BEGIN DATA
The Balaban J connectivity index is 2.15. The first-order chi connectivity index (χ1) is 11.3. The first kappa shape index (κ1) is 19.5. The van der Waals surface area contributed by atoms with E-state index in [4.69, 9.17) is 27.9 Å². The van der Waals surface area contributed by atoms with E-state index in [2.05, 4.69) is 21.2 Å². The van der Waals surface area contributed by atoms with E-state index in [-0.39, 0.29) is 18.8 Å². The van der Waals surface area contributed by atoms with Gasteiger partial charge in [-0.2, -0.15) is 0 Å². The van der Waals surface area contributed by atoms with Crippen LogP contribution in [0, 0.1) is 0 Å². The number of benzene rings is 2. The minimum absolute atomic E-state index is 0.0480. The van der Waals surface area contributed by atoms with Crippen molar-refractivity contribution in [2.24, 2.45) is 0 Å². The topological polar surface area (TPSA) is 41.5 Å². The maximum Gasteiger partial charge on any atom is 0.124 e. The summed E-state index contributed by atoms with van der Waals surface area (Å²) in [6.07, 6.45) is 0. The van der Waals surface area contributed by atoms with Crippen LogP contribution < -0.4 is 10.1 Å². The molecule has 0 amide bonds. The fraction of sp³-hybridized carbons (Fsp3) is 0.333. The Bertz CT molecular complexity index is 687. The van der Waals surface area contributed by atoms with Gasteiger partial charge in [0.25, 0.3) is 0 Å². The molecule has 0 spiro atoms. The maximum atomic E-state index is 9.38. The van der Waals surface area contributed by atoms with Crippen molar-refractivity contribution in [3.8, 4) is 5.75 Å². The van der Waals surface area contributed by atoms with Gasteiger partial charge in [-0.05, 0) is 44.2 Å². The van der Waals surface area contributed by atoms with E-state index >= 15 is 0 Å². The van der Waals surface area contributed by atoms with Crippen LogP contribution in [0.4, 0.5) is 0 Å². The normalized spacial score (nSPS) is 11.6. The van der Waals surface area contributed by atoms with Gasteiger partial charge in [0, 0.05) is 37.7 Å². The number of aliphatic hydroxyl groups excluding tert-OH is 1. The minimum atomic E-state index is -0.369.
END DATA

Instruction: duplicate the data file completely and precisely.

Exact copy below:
The Balaban J connectivity index is 2.15. The first-order chi connectivity index (χ1) is 11.3. The first kappa shape index (κ1) is 19.5. The van der Waals surface area contributed by atoms with E-state index in [4.69, 9.17) is 27.9 Å². The van der Waals surface area contributed by atoms with E-state index in [2.05, 4.69) is 21.2 Å². The van der Waals surface area contributed by atoms with E-state index in [-0.39, 0.29) is 18.8 Å². The van der Waals surface area contributed by atoms with Gasteiger partial charge in [-0.2, -0.15) is 0 Å². The van der Waals surface area contributed by atoms with Crippen LogP contribution in [0, 0.1) is 0 Å². The number of benzene rings is 2. The minimum absolute atomic E-state index is 0.0480. The van der Waals surface area contributed by atoms with Crippen molar-refractivity contribution in [2.24, 2.45) is 0 Å². The topological polar surface area (TPSA) is 41.5 Å². The maximum Gasteiger partial charge on any atom is 0.124 e. The summed E-state index contributed by atoms with van der Waals surface area (Å²) in [6.07, 6.45) is 0. The van der Waals surface area contributed by atoms with Crippen LogP contribution < -0.4 is 10.1 Å². The molecule has 0 amide bonds. The fraction of sp³-hybridized carbons (Fsp3) is 0.333. The Bertz CT molecular complexity index is 687. The van der Waals surface area contributed by atoms with Gasteiger partial charge in [0.25, 0.3) is 0 Å². The molecule has 0 spiro atoms. The maximum atomic E-state index is 9.38. The van der Waals surface area contributed by atoms with Crippen molar-refractivity contribution in [3.8, 4) is 5.75 Å². The van der Waals surface area contributed by atoms with Gasteiger partial charge in [-0.05, 0) is 44.2 Å². The van der Waals surface area contributed by atoms with E-state index >= 15 is 0 Å². The van der Waals surface area contributed by atoms with Crippen LogP contribution in [0.4, 0.5) is 0 Å². The normalized spacial score (nSPS) is 11.6. The van der Waals surface area contributed by atoms with Gasteiger partial charge in [0, 0.05) is 37.7 Å². The number of aliphatic hydroxyl groups excluding tert-OH is 1. The minimum atomic E-state index is -0.369.